The Roundup: History and Psychology

By on June 13, 2016

The Roundup: History and Psychology

By on June 13, 2016

The Roundup: History and Psychology

Eleanor Gibson was a psychologist who contributed to the understanding of childhood perception. Most notably, she designed the “visual cliff” experiment, which gave psychology textbooks the ubiquitous and horrifying image of a baby crawling off the edge of a tabletop. Her experiment showed that newborns of many species have an instinctual understanding of depth. (It’s OK, no babies were harmed: There was a sheet of plexiglass just over the edge of the cliff.)

Gibson’s contribution to psychology is a major one, taught in many introductory childhood development courses. She won the National Medal of Science in 1992. And yet, her Wikipedia biography was quite thin.

That was until a student from North Dakota State University’s PSYC 480 History and Systems of Psychology course, led by Dr. Jim Council, took it on. The article now has seven sections and details many of her major works and contributions to psychology.

It’s only one example of the knowledge those students are sharing with the world by writing material that goes to Wikipedia instead of writing that goes into a filing cabinet.

Another student expanded the biography of Florence Denmark, the former president of the American Psychological Association and a notable psychologist. Her work has contributed to the understanding of gender effects on experimental psychology.

It’s fitting, then, that her article was expanded as part of our Year of Science efforts to encourage more coverage of women scientists on Wikipedia. A student in that course took what had been a nine-sentence biography and fleshed it out into a multi-section history of her career, including her various honors.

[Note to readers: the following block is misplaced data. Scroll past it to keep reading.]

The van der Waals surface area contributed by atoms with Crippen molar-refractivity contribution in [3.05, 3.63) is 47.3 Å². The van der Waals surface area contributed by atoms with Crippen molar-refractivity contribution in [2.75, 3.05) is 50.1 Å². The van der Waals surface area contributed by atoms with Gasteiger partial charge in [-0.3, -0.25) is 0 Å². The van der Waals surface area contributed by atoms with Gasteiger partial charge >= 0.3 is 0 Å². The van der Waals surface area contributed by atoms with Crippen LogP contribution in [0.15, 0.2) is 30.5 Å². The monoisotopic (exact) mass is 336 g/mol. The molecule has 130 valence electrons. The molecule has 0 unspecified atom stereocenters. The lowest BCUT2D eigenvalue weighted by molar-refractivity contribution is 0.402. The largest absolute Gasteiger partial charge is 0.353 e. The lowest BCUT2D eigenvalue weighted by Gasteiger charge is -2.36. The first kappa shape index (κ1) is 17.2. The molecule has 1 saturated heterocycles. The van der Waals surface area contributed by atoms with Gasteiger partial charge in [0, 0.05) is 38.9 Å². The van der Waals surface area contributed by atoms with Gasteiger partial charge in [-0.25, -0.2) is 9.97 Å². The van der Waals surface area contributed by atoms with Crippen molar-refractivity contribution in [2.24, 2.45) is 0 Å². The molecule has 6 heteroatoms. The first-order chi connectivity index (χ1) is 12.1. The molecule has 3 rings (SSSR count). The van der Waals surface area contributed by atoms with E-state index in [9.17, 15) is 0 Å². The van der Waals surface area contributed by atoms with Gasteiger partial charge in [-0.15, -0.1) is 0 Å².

Students have expanded biographies of important women psychologists, but also created important information aimed at improving psychology articles on Wikipedia. These articles require a careful consideration of medical sources, and benefit from small courses with careful supervision from an expert in the field.

For example, a student contributed information about Minor depressive disorder, in which at least two depressive symptoms are present for two weeks. The article had only been a few sentences. After that student’s involvement, it is a deep, informative article about symptoms, their treatment, and even the history of diagnosis.

Psychology articles are a tricky subject. When the public wants to find information about these topics, they often go online. It’s in the best interest of trained experts in the field to make sure the information people find is accurate and up to date. While some bemoan Wikipedia’s presence in the field, others, such as Dr. Jim Council and his students, are working to make sure the information they find is useful and accurate.

Wiki Ed is dedicated to improving medical, science, and psychology topics. Small classes with students capable of contextualizing their knowledge make excellent candidates for improving these topics. They get experience in the public communication aspect of their field, and flex the knowledge they’ve learned by comparing it to what’s presented on Wikipedia.

But as we’ve seen, even students new to their field can make an impact by expanding biographies and historical information about psychologists on Wikipedia, especially women. Women scientists are underrepresented on Wikipedia, and when articles are present, they often just aren’t as detailed as articles about men.

We’d love to talk to more instructors who see a role for their students on Wikipedia, and show you how straightforward a Wikipedia portion of your class can be. Send us an email to start the conversation:

Photo: I can see my house! by D’Arcy Norman from Calgary, Canada, CC BY 2.0 via Flickr.

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